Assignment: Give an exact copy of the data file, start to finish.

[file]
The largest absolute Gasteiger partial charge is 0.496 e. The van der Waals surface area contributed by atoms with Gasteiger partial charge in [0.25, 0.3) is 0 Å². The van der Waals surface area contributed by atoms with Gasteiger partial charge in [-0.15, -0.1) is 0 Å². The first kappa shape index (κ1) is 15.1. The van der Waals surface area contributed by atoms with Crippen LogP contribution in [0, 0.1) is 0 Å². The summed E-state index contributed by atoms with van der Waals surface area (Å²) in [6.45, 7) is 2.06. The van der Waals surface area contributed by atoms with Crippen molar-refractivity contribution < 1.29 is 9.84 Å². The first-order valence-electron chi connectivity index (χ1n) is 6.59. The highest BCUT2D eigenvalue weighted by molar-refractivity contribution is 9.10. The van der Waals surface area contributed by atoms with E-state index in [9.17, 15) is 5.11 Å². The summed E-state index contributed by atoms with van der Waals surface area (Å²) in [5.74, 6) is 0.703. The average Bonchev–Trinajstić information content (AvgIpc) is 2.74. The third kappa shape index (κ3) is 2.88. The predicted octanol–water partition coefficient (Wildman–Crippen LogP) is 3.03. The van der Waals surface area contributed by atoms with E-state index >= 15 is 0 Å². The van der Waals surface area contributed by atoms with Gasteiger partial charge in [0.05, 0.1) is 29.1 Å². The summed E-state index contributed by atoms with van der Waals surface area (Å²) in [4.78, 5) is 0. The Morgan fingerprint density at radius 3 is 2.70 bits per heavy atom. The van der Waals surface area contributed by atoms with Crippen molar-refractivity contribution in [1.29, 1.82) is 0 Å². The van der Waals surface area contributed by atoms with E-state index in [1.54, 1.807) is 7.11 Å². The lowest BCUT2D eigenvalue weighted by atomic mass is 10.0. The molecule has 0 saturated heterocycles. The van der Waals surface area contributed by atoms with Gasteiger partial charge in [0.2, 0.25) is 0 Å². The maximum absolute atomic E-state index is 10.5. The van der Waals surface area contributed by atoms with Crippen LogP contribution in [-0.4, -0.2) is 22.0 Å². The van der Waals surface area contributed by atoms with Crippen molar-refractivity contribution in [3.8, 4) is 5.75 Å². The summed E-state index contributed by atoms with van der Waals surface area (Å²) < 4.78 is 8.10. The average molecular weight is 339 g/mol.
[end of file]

The largest absolute Gasteiger partial charge is 0.496 e. The van der Waals surface area contributed by atoms with Gasteiger partial charge in [0.25, 0.3) is 0 Å². The van der Waals surface area contributed by atoms with Gasteiger partial charge in [-0.15, -0.1) is 0 Å². The first kappa shape index (κ1) is 15.1. The van der Waals surface area contributed by atoms with Crippen LogP contribution in [0, 0.1) is 0 Å². The summed E-state index contributed by atoms with van der Waals surface area (Å²) in [6.45, 7) is 2.06. The van der Waals surface area contributed by atoms with Crippen molar-refractivity contribution < 1.29 is 9.84 Å². The first-order valence-electron chi connectivity index (χ1n) is 6.59. The highest BCUT2D eigenvalue weighted by molar-refractivity contribution is 9.10. The van der Waals surface area contributed by atoms with E-state index in [9.17, 15) is 5.11 Å². The summed E-state index contributed by atoms with van der Waals surface area (Å²) in [5.74, 6) is 0.703. The average Bonchev–Trinajstić information content (AvgIpc) is 2.74. The third kappa shape index (κ3) is 2.88. The predicted octanol–water partition coefficient (Wildman–Crippen LogP) is 3.03. The van der Waals surface area contributed by atoms with E-state index >= 15 is 0 Å². The van der Waals surface area contributed by atoms with Gasteiger partial charge in [0.05, 0.1) is 29.1 Å². The summed E-state index contributed by atoms with van der Waals surface area (Å²) in [4.78, 5) is 0. The Morgan fingerprint density at radius 3 is 2.70 bits per heavy atom. The van der Waals surface area contributed by atoms with Crippen molar-refractivity contribution in [1.29, 1.82) is 0 Å². The van der Waals surface area contributed by atoms with E-state index in [1.54, 1.807) is 7.11 Å². The lowest BCUT2D eigenvalue weighted by atomic mass is 10.0. The molecule has 0 saturated heterocycles. The van der Waals surface area contributed by atoms with Gasteiger partial charge in [0.2, 0.25) is 0 Å². The maximum absolute atomic E-state index is 10.5. The van der Waals surface area contributed by atoms with Crippen LogP contribution in [-0.4, -0.2) is 22.0 Å². The van der Waals surface area contributed by atoms with Crippen molar-refractivity contribution in [3.8, 4) is 5.75 Å². The summed E-state index contributed by atoms with van der Waals surface area (Å²) < 4.78 is 8.10. The average molecular weight is 339 g/mol.